Any attempt to pin down Aldous Harding is a foolhardy venture, especially when the New Zealand-born songstress is not predisposed to self-explanation.
Probed about the video for her recent single The Barrel - in which she moves oddly, dressed in a white ruff and topped with a tall, domed hat, and revealing a macabre blue mask at one point - she simply said, in an NPR interview: "I feel we're expected to be able to explain ourselves after we've worked the space and have purpose, you know, in a little bag that you carry around everywhere. But I don't necessarily have that in me."
So, more power to her listeners then. A scan of the YouTube comments for the clip reveals opinions as colourful as "a sleep paralysis demon", "high-fashion pilgrim realness" and "it's like an alien entity has finally found a host and is trying to dance like a human". One viewer, somewhat cynical, suspects: "She is taking the piss out of something, I just don't know what."
Such interpretations are legitimate as far as her third album, Designer, is concerned. Whereas her breakthrough, 2017's Party, was made in a place of "heaviness", Designer, also produced by John Parish, is full of light - but the light does not mean everything is hunky-dory.
The title track switches between two modes - 1970s-styled piano balladry and strummy melancholia - as Harding utters a string of non sequiturs: "That visionary shimmer/Do not lose your younger eyes/Last thing, it could work with your ugly son/Give up your beauty." Who, indeed, is the Designer? Is it a godly presence? The creative artist? An actual fashion designer? Who knows.
Harding's phrasing remains defiantly unnaturalistic - a rebuke to the artifice of confessional realism - and belies exquisite harmonies.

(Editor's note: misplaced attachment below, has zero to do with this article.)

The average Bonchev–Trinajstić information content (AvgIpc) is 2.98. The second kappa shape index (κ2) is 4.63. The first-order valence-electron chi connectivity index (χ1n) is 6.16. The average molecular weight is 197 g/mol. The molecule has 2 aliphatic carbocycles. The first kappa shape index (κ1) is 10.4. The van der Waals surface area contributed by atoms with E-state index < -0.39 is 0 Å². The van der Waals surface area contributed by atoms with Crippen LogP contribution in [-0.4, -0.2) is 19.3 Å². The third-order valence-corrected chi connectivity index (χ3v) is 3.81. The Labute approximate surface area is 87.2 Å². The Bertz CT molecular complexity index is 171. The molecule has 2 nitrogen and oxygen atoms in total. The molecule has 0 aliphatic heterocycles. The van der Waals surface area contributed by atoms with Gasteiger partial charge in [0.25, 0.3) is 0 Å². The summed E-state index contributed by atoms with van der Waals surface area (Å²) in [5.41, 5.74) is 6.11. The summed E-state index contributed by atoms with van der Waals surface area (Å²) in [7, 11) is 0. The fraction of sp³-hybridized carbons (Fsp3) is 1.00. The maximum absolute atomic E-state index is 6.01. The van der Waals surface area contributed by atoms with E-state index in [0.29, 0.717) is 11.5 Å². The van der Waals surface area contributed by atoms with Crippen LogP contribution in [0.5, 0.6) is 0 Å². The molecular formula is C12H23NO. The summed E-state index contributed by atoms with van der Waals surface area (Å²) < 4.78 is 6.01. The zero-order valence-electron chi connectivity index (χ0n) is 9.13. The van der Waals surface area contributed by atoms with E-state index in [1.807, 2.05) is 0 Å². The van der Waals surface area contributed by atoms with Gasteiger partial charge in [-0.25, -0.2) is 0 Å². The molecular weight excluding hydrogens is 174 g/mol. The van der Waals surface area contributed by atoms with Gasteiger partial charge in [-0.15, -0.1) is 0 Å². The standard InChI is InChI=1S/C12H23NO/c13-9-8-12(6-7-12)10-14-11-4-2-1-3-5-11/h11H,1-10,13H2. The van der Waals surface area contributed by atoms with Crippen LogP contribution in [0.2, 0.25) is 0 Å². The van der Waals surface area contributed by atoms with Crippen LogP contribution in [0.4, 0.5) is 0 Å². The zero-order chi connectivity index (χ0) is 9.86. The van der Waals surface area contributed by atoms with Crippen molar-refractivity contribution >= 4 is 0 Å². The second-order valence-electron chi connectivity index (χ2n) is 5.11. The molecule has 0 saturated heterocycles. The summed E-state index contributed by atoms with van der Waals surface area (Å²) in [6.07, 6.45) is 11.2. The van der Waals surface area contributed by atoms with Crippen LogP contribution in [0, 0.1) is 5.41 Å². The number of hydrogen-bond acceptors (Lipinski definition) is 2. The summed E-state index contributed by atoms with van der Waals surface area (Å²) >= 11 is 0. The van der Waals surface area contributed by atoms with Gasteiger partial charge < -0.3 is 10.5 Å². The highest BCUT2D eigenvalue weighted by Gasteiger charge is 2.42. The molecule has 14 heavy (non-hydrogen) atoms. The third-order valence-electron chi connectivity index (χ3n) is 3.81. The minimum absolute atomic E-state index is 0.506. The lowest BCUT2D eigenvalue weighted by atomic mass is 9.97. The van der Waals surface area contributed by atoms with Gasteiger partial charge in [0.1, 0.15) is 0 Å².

Her vocal witchiness is considerably toned down and made all the more affecting when it is sparingly employed. "Why, what am I doing in Dubai?" she asks strangely in the slumberous curio Zoo Eyes, her voice an octave lower, manlier even. This is contrasted with the childlike wheeze in the chorus "Ask for me and you shall receive". Life is both beautiful and scary, the song seems to say, and the realisation is unsettling.
The ambivalence cuts deep in the piano dirge Treasure, where she sings about making it again "to the Amazon", as if she is fleeing the clutches of law or vengeful love. Double-tracked, she sings sweetly some of the album's saddest and eeriest lyrics: "Will you die on the vine, choosing it over?/And when you bleed out, you'll know better than that."
In Damn, a lovely chamber piece pivoted on a sustained piano groove, Harding taunts and teases like a coltish chanteuse: "Can you make a space on the seat?/A box-like shape for a silly woman?"
The autumnal longing haunts the jazzy Weight Of The Planets too, as she purrs like a latter-day siren while casually flipping gender roles. "I can do anything/No one is stopping me," she assures, slipping out of your grasp once more.